“I asked her what ailed her. She answered she had undone herself. I asked in what. She said in belying herself and others in saying she had set her hand to the devil’s book whereas she said she never did….I asked then what made her say she did. She answered because they threatened her, and told her they would put her in the dungeon and put her along with Mr. Burroughs [in jail]…She said, also, that if she told Mr. Noyes but once she had set her hand to the book, he would not believe her, but if she told the truth, and said she had not set her hand to the book a hundred times he would not believe her.”
According to the book, In the Devil’s Snare, a number of these confessors, particularly in the accusations in Andover, were young people under 25 and it may have been their youth and naivete that spurred them to not only confess but also to name new suspected witches:
“Another, related dynamic also lay behind the Andover confessions. A careful reading of the surviving records reveals the crucial significance of confessions by children and youths (below the age of twenty-five) both in confirming earlier identifications of witches and in creating new ones…Furthermore, as the proceeding narrative has suggested, young people seemed especially likely to identify as witches not only ‘them that are [already] brought out’ but also to mention others for the first time…These unmarried Andover young people, like their parents and unlike the afflicted girls of Salem Village (who gloried in saying ‘no,’ if only to the devil), obediently did as they were told. Directed by the magistrates to confess, they readily did so. Their mothers, aunts, fathers, and uncles sometimes initially resisted the demands for confession, but they did not. Dutifully, they acknowledged their culpability and that of others. Ironically, precisely because they behaved like ideal New England children, they – in company with afflicted, who went to the opposite extreme – helped to cause the executions of several Andover residents.”
List of some of the accused who pled guilty or confessed:
Mary Lacy Sr
Mary Bridges Jr
Thomas Carrier Jr
Plead Not Guilty:
This was the option that many of the accused witches chose for a variety of reasons. Pleading not guilty meant they could save their souls from sin. If they pled not guilty and were convicted anyway and sentenced to hang, the accused knew that at least they were innocent in the eyes of God and they would still go to heaven.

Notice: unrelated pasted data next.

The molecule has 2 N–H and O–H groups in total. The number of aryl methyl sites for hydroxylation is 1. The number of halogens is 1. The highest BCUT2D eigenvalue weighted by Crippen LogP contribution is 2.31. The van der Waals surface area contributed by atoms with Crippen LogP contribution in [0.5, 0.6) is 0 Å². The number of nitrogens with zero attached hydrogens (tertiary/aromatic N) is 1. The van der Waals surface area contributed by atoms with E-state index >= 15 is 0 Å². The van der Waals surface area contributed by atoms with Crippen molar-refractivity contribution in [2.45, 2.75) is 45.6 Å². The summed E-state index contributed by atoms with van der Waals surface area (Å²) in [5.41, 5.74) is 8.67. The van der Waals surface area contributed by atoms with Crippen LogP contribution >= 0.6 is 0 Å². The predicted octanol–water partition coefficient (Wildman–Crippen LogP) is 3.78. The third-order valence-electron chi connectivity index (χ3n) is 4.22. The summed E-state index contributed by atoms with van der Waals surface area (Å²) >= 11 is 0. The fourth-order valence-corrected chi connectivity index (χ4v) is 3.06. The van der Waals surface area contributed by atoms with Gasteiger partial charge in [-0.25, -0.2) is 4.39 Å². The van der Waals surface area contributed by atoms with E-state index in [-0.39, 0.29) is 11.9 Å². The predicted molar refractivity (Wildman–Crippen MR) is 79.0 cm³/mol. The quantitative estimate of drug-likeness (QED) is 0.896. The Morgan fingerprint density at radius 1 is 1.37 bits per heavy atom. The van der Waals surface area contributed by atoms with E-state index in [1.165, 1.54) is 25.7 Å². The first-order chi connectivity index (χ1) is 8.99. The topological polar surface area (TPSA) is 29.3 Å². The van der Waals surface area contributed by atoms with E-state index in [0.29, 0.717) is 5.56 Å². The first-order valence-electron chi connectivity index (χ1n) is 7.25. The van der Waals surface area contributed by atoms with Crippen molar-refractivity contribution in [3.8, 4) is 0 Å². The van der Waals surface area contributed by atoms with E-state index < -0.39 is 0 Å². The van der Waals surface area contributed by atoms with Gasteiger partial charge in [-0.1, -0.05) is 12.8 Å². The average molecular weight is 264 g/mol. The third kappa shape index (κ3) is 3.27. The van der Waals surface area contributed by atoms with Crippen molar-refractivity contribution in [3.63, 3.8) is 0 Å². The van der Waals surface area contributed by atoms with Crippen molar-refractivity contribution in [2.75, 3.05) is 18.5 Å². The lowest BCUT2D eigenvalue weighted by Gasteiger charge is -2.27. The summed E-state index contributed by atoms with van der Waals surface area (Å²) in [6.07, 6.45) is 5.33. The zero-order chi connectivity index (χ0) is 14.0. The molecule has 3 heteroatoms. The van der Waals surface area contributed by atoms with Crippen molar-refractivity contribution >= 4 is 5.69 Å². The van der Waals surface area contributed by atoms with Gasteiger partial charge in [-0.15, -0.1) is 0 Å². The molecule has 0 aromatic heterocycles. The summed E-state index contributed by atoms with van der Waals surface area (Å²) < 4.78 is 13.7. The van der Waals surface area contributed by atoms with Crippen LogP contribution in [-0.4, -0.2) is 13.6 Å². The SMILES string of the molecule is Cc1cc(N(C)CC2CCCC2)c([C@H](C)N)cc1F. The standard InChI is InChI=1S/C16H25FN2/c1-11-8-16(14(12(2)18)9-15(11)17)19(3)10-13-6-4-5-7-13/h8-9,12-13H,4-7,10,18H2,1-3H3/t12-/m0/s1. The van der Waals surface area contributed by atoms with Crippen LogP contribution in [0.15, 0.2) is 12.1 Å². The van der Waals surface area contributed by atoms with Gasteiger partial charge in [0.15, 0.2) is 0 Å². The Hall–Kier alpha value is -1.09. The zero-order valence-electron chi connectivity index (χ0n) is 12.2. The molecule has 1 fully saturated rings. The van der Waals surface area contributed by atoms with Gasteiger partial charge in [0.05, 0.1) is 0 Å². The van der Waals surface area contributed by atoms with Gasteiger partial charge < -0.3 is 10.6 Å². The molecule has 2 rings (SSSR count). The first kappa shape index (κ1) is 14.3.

The problem with pleading not guilty is that the case would then go to trial and if the accused was found guilty their estate would be confiscated by the crown.
This happened to many of the convicted witches and, in 1711, the Massachusetts legislature actually passed a bill clearing the names of the convicted witches and paying restitution to their families for their imprisonments, deaths and any financial loss they incurred as a result.
The importance of honesty in puritan society might explain why those who confessed were spared the gallows while those who refused to confess were executed.
Although they maintained their innocence until their deaths, it was not believed that those who pled innocent actually were. It was believed they were merely lying to protect themselves, according to the book The Religious History of American Women:
“It can be argued that a confession of witchcraft, the most grievous of sins, reintroduced an element of ambiguity into the question of a witch’s salvation. If she confessed and repented, then was she not entitled to the same measure of redemption afforded any other sinner? A witch’s fate became uncertain after a confession, and the community left the judgment to God. Deniers, on the other hand, were not believed to be innocent. An accused witch who denied her involvement with the devil, despite evidence to the contrary, placed herself even more firmly in the devil’s camp in the eyes of contemporaries. Her guilt as both a sinner and a liar proved that she was indeed the devil’s accomplice and thus confirmed that she should be hanged. Her indisputable consignment to perdition justified her execution.”
List of the accused who pled not guilty, and were convicted and executed:
George Jacobs, Sr,
Samuel Wardwell Sr
Refuse to Plea:
Yet another option available to the accused was a legal tactic known as “standing mute.” Standing mute meant that the accused refused to enter a plea in an attempt to prevent the case from going to trial. The tactic was so widely used in England that English law ordered that any accused person who stood mute would be tortured until they either entered a plea or died.
This torture tactic was known as peine forte et dure which translates to “strong and harsh punishment.” Piene forte et dure called for the prisoner to be placed under a board which was then loaded down with heavy weights until the person either entered a plea or they died.
The only accused witch who used this tactic in the trials was Giles Corey. As a result, he was tortured by Sheriff Corwin in a field near the Salem jail for three days until he died on September 19, 1692. Corey’s case was the first time peine forte de dure had been used in the Massachusetts Bay Colony.
Another option that some of the accused witches chose was to flee, either by evading arrest or breaking out of jail and fleeing the colony. This was illegal but for many people who made this choice, it was a measure of last resort.
Many of the accused who decided to flea were often outsiders who didn’t have deep roots in Salem. For a Salem native whose friends and family had lived in Salem for several generations, this would be a difficult option to choose since it might mean that the person could never return to their hometown.